Fear of Looking Forward
Eleven years. That’s how long it’s been since my oncologist said I was “technically cancer-free”.
Often I deal with hardship by imagining myself in the future, to a time when that particular trial has passed. It helps me keep perspective in a bad moment. With cancer, however, I was unable to do that. I didn’t DARE do that. In 2006, even with those words from the doctor, I couldn’t even pretend to be able to imagine this point in my future. I was so far from emotionally and physically healed that I couldn’t see over the wreckage I needed to climb over to get to that imaginary other side yet. I was scared to stand on my tippy toes and squint to see it. Because... what if there was no THERE there? It was too awful to contemplate fooling myself. And I say all this as a naturally optimistic person.
'You' will Return
Even once all the chemo and radiation and multiple reconstruction surgeries were completed, I felt 30-going-on-50. I spent many months (years?) wondering if I would ever feel “young” again. Or “myself” again. It just didn’t seem possible. But somewhere along the way, it happened. It happened so excruciatingly slowly that I didn’t even notice it was happening. But it happened.
That’s the first thing I want you to know about moving beyond cancer. IT WILL HAPPEN. You will get yourself back again. Changed, yes, but still 100% you. Eleven years on I am happy to tell you that I can hardly even believe that was a chapter in my life. It seems. So. Long. Ago. Another “me” ago. Since cancer I have gotten married, moved countries twice and had a baby (which, mind you, we didn’t think I could do as a result of my treatment).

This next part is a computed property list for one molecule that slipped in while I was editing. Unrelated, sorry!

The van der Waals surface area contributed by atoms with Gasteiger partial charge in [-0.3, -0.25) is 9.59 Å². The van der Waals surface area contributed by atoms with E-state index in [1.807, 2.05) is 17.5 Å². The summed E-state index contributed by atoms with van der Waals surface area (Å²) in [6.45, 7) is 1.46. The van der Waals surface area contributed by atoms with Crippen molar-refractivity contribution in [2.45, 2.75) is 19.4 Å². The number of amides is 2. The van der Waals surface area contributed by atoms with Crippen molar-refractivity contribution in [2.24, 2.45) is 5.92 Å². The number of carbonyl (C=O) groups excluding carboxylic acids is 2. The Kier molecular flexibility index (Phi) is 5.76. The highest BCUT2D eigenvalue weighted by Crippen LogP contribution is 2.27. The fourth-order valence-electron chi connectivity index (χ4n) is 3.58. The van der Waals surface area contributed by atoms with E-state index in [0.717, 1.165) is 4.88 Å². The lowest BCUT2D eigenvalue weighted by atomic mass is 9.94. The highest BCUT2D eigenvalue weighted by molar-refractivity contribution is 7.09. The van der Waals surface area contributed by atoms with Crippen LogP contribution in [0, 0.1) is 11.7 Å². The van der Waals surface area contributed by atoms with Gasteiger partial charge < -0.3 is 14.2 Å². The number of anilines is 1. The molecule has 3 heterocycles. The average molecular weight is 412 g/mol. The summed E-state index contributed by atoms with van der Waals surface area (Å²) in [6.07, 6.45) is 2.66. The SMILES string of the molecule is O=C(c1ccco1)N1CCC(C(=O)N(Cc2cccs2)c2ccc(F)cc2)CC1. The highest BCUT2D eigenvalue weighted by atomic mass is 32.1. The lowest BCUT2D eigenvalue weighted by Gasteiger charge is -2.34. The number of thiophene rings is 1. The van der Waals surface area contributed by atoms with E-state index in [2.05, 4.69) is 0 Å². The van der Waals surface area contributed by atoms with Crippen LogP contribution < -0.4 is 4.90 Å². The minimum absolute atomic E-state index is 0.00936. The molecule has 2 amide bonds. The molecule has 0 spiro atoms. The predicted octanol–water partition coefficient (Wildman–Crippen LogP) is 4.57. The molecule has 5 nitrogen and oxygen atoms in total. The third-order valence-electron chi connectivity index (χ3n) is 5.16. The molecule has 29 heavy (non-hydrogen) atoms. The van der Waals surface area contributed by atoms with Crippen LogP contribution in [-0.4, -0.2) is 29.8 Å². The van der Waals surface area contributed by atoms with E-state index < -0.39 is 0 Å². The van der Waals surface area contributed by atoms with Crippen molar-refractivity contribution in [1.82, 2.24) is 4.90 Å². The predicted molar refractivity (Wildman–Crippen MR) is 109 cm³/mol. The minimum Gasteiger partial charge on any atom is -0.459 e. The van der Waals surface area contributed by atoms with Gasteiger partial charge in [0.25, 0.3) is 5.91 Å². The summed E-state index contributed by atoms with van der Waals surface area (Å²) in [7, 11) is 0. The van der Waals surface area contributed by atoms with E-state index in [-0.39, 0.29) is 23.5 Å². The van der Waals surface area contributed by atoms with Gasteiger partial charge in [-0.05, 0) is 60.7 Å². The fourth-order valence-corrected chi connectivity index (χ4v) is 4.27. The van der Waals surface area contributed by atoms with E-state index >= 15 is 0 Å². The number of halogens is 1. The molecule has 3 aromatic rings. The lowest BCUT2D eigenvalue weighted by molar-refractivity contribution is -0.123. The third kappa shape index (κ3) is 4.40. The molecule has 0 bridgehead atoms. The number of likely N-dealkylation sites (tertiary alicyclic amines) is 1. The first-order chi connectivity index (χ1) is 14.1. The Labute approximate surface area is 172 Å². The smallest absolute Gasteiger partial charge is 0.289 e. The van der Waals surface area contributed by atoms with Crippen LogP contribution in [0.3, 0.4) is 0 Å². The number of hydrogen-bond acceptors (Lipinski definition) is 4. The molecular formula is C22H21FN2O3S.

The Emotional 'Well'
That said, there is one other thing I will share about being so far beyond my cancer diagnosis. People will not “get” it. People who have not been through it will never understand the fear you carry in your heart that it could come back. Not even doctors.
I tell you this because you will have the odd medical thing that brings your worst fears to the forefront. A stubborn backache might make your heart pound with fear. When this happens you will inevitably come across those who brush you off like you’re being hysterical. Or “dramatic”. Or people that think the appropriate response is to tell you horror stories of neighbors and cousins and friends-of-friends who had mysterious pains like yours. Ignore them. Ignore all of them. No one fathoms the well of fear you learn, over the years, to board up (so you don’t fall down inside it) and cover with leaves somewhere in your emotional backyard. With each passing year that well becomes more and more overgrown and harder to find, but you will stumble across it from time to time. People will not understand, but you do not need to apologize. It’s normal, even if they don’t know it.
Do what you have to
Lastly, you do with your “well” what you have to. After my treatment I saw many “cancer friends” embracing the fundraising and race-running and awareness-raising events with gusto. They hugged the friends they made at these events and championed (as they should) the monies they had raised. All I felt when I became too involved, however, was despair. For me, there came a point where remaining too involved with the cancer community became unhealthy for me. There were too many bad stories, stories that devastated me and stories that frightened me. Yes, there are wonderful stories, too, but personally, I couldn’t be too close. It kept me gazing down my well and unable to tear myself away and move on.
For me, getting over cancer is like grieving. It never fully goes away, but it does get better. It’s something that you have to learn the best way to live with, for yourself. But know that you will find that way, and don’t let anyone else’s ideas or expectations derail you along that journey. See you other other side of the wreckage!
Beautifully written. I understand Sarah- like never before. Love you so much! Mama W
Wonderful Sarah. X
It does now seem almost like it happened to someone else, but that's testament to how amazing you were throughout (and after) the whole ordeal.